Diabetes statistics from The Centers for Disease Control and Prevention published a study that predicts diabetes, especially Type 2 to double or triple by 2050. Medical professionals seem to be traveling the wrong path when discussing prevention or looking for a cure to decrease these diabetes statistics. The following was written to the Cincinnati Enquirer for publishing in the “Your Voice” column in October 2010.
A new study about diabetes statistics by Centers for Disease Control and Prevention warns diabetes may double or triple by 2050. A front page Forum article in the Cincinnati Enquirer on Sunday explains diabetes, diabetes statistics and offers usual advice of weight loss and medication as a solution. This perspective is why diabetes statistics will triple by 2050 as the cause is being ignored.
Type 2 Diabetes is also known as insulin resistance, meaning sugar (glucose) that is usually shuttled without problems by insulin to cells in the body are now resistant to accepting sugar because there’s so much of it. This causes the sugar to remain in the bloodstream (high blood sugar).
Sugar obviously enters the body through our diet. It is contained in all carbohydrates. Not just complex carbs like bread, potatoes, pasta, rice, but also lettuce, fruit, vegetables and even beans, as well as table sugar and other forms of sugar in candy, cookies, cakes, etc. Only animal products and fats do not contain carbs.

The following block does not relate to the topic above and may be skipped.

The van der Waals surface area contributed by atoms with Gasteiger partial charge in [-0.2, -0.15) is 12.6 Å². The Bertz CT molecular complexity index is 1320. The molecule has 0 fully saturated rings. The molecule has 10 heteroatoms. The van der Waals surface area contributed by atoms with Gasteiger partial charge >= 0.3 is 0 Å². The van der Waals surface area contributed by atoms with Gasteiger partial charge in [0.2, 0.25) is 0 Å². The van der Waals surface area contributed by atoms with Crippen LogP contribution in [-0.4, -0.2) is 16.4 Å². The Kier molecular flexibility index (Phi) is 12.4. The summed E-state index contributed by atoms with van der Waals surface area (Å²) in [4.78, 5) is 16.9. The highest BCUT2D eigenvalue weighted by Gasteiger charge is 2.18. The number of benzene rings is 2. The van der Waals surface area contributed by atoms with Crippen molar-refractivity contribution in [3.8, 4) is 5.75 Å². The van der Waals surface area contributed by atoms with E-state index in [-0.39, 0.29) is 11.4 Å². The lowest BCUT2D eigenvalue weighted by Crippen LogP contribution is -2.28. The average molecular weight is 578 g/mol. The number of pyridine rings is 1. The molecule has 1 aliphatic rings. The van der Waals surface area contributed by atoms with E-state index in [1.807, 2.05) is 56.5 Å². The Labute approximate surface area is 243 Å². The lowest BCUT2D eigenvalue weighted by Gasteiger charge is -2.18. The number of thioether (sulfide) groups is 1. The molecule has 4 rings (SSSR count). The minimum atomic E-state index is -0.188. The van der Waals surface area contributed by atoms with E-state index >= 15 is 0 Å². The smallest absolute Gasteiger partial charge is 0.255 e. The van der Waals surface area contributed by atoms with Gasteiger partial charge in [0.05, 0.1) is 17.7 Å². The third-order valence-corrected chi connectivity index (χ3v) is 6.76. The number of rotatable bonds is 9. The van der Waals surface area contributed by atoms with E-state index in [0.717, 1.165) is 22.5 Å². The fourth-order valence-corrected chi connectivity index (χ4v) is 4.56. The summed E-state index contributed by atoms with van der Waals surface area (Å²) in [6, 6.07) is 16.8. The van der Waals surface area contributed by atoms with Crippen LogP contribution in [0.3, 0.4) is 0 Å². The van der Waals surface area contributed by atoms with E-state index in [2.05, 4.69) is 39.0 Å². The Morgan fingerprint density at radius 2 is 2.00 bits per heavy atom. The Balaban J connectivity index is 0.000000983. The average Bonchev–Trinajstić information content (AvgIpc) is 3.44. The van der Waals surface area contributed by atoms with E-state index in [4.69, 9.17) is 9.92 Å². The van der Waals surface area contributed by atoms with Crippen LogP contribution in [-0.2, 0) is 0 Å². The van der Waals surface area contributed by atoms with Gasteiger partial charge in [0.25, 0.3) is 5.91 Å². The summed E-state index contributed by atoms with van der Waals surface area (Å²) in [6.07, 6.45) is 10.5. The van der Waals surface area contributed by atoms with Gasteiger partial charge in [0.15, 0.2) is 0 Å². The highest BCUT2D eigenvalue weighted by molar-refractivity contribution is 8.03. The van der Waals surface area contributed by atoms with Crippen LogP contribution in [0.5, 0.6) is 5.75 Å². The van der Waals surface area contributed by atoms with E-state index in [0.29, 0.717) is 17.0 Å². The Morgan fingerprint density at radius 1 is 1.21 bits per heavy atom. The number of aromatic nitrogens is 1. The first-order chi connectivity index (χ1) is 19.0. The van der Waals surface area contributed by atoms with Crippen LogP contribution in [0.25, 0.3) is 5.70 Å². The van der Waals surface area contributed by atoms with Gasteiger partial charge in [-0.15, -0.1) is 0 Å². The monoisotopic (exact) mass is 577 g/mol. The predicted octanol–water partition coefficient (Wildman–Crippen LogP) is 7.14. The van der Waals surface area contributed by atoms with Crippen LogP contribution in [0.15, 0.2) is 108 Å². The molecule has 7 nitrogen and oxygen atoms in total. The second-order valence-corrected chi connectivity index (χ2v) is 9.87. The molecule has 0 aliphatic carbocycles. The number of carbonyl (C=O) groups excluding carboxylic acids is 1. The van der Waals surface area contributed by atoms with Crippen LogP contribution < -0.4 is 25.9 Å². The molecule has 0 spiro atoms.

First logical effort for Type 2 diabetics would be to cut back on carbs and monitor their blood sugar. In almost all cases, blood sugar levels normalize. This tactic will also result in weight loss if you have weight to lose and is effective for diabetics without weight issues.
The unfortunately unrecognized coincidence mentioned in Sunday’s article is gastric bypass surgery and it proves the point. Used to help people eat less and lose weight, the surgery has been found to regulate blood sugar in many Type 2 diabetics, but medical professionals don’t connect the dots.
If someone eats too many carbs, gains weight (especially around the middle), develops diabetes and the surgery causes them to eat less in general and therefore less carbs, it does make sense that their blood sugar will normalize and they will also lose weight.
It was the carbs all along, but their doctor’s focus on sometimes ineffective advice about the end stage diabetic complication of heart disease and the decades old misguided suggestion that fat…and only fat…is the dietary cause of heart disease.
Much evidence suggests too many carbs along with bad fats are the cause. So, patients are told to eat a low fat diet making them eat more carbs, the cycle is perpetuated and medical professionals continue to claim that weight gain leading to diabetes leading to heart disease is not reversible.